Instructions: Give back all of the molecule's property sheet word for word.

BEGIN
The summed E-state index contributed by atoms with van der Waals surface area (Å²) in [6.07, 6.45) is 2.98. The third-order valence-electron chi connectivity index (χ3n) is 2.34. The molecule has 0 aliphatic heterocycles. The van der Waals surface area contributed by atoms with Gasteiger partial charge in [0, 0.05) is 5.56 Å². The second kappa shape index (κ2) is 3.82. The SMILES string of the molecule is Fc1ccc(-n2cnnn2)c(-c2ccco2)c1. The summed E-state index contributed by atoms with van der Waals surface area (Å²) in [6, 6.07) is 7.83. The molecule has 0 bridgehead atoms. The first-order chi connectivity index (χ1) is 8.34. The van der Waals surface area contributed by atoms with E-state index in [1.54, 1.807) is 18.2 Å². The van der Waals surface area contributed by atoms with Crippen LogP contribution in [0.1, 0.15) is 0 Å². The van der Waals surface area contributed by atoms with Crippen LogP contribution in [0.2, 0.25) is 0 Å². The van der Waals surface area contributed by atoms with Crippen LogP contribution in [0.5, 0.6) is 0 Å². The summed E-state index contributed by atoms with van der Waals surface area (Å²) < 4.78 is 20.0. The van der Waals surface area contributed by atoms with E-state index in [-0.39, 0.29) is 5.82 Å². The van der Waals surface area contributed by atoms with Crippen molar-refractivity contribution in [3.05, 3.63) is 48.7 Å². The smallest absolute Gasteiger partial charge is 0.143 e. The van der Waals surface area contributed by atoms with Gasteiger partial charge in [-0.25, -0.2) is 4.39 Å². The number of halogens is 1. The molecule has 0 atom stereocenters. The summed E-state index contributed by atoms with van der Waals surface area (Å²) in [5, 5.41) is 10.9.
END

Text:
The summed E-state index contributed by atoms with van der Waals surface area (Å²) in [6.07, 6.45) is 2.98. The third-order valence-electron chi connectivity index (χ3n) is 2.34. The molecule has 0 aliphatic heterocycles. The van der Waals surface area contributed by atoms with Gasteiger partial charge in [0, 0.05) is 5.56 Å². The second kappa shape index (κ2) is 3.82. The SMILES string of the molecule is Fc1ccc(-n2cnnn2)c(-c2ccco2)c1. The summed E-state index contributed by atoms with van der Waals surface area (Å²) in [6, 6.07) is 7.83. The molecule has 0 bridgehead atoms. The first-order chi connectivity index (χ1) is 8.34. The van der Waals surface area contributed by atoms with E-state index in [1.54, 1.807) is 18.2 Å². The van der Waals surface area contributed by atoms with Crippen LogP contribution in [0.1, 0.15) is 0 Å². The van der Waals surface area contributed by atoms with Crippen LogP contribution in [0.2, 0.25) is 0 Å². The van der Waals surface area contributed by atoms with Crippen LogP contribution in [0.5, 0.6) is 0 Å². The summed E-state index contributed by atoms with van der Waals surface area (Å²) < 4.78 is 20.0. The van der Waals surface area contributed by atoms with E-state index in [-0.39, 0.29) is 5.82 Å². The van der Waals surface area contributed by atoms with Crippen molar-refractivity contribution in [3.05, 3.63) is 48.7 Å². The smallest absolute Gasteiger partial charge is 0.143 e. The van der Waals surface area contributed by atoms with Gasteiger partial charge in [-0.25, -0.2) is 4.39 Å². The number of halogens is 1. The molecule has 0 atom stereocenters. The summed E-state index contributed by atoms with van der Waals surface area (Å²) in [5, 5.41) is 10.9.